Rare Book Monthly

Articles - January - 2015 Issue

Seeking Collectible Editions from a Long Time Ago in a Galaxy Far, Far Away

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Screenshot of the Star Wars crawl.

The first movie begins with a screen crawl in medias res with Episode IV and in a mythical time and place, classically the locus for the shaman’s struggle for self-realization, growth and unification with the infinite:

 

A long time ago, in a galaxy far, far away....

It is a period of civil war. Rebel
spaceships, striking from a hidden
base, have won their first victory
against the evil Galactic Empire.

During the battle, rebel spies managed
to steal secret plans to the Empire's
ultimate weapon, the DEATH STAR, an
armored space station with enough
power to destroy an entire planet.

Pursued by the Empire's sinister agents,
Princess Leia races home aboard her
starship, custodian of the stolen plans
that can save her people and restore
freedom to the galaxy....

 

The release of books based on the Star Wars films, however, is more like a journey into chaos then a classical literary study of the battle between Good and Evil.

 

The brilliant and wildly successful George Lucas, Star Wars’ originator, is first and foremost a filmmaker, not a publisher. The story imagined by Lucas was not originally a book, but first a story idea and then a screen play. The chronological release of Star Wars-related products, including the books, does not appear to have been done with any purpose other than to get as many products out as soon as possible.

 

A book publisher would have typically released a signed/limited edition first, then a trade hardcover, then a mass market paperback, either in conjunction with or after the release of the movie. But this did not happen with Star Wars.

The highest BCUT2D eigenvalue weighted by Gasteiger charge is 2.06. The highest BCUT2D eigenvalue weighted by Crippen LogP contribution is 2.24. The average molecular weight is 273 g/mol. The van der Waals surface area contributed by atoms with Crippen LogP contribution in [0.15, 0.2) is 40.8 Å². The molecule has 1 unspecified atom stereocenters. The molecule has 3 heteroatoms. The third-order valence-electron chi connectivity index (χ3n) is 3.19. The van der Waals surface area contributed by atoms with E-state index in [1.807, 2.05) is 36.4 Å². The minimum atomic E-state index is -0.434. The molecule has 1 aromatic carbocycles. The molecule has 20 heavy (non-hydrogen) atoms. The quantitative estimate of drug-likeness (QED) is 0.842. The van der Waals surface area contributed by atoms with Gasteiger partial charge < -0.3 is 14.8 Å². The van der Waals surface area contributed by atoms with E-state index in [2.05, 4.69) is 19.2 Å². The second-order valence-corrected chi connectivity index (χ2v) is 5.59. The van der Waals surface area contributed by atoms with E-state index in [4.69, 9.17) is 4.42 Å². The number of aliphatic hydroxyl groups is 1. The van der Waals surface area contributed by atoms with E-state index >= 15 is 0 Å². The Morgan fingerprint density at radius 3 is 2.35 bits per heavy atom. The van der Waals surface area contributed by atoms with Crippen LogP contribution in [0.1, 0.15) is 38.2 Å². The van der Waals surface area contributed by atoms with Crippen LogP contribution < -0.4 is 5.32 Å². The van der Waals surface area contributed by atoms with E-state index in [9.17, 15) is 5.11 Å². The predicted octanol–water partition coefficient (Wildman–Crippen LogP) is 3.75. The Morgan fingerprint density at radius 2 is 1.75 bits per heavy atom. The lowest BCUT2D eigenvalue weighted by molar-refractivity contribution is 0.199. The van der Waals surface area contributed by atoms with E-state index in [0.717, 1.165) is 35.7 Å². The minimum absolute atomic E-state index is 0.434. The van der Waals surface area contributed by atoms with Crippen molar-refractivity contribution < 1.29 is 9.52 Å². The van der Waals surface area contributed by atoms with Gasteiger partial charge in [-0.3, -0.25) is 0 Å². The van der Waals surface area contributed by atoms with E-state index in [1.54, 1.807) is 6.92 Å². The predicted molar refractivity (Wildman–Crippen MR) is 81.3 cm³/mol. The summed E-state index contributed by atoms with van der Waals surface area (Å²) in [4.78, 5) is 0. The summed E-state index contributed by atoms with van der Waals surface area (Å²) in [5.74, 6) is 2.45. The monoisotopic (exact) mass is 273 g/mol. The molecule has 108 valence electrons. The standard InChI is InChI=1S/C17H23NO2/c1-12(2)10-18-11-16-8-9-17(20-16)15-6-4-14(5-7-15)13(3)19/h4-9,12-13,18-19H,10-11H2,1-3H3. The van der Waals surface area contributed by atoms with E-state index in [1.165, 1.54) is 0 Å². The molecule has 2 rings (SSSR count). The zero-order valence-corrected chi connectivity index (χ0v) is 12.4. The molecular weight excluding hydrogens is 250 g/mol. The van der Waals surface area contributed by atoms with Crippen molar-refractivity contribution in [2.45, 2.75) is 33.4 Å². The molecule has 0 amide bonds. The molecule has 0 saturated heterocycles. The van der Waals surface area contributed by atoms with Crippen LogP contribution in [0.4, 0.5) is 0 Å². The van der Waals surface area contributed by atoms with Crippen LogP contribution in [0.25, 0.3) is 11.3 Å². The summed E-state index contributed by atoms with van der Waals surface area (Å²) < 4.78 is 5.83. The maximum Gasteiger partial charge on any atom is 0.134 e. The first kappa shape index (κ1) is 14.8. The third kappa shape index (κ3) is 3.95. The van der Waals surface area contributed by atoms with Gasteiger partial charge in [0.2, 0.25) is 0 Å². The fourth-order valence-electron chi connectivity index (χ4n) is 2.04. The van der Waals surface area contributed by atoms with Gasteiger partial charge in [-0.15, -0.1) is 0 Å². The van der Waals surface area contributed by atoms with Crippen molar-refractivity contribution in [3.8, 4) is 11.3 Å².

The film was released in 1977. However, seven months before the film’s release, a mass market paperback edition appeared, written by Alan Dean Foster from Lucas’ screen play. Published by Ballantine, this book had 220 pp., a $1.50 cover price and a cover by Ralph McQuarrie. “First edition, December 1976” is on the copyright page.


Posted On: 2015-01-01 16:16
User Name: keeline

As already implied in the article, the first appearance in hardcover may not be the most valuable. The book club edition of Star Wars was printed in larger numbers than the trade first edition. Probably for a collector the simple answer is to own them both along with the 1976 paperback with the concept art.

Only some of the Han Solo and Lando Calrissian books from the late-1970s and early-1980s had trade editions so sometimes the only hardcover to be found is the book club edition.

The first Zahn book, Heir to the Empire (1991), has a seldom-seen band around the jacket.

This collection is not exhaustive (because I have not kept up with recent releases) but may be interesting to see some of what is out there.

https://www.librarything.com/catalog.php?view=Keeline&collection=93014&shelf=list&sort=date&sort=date

James D. Keeline


Rare Book Monthly

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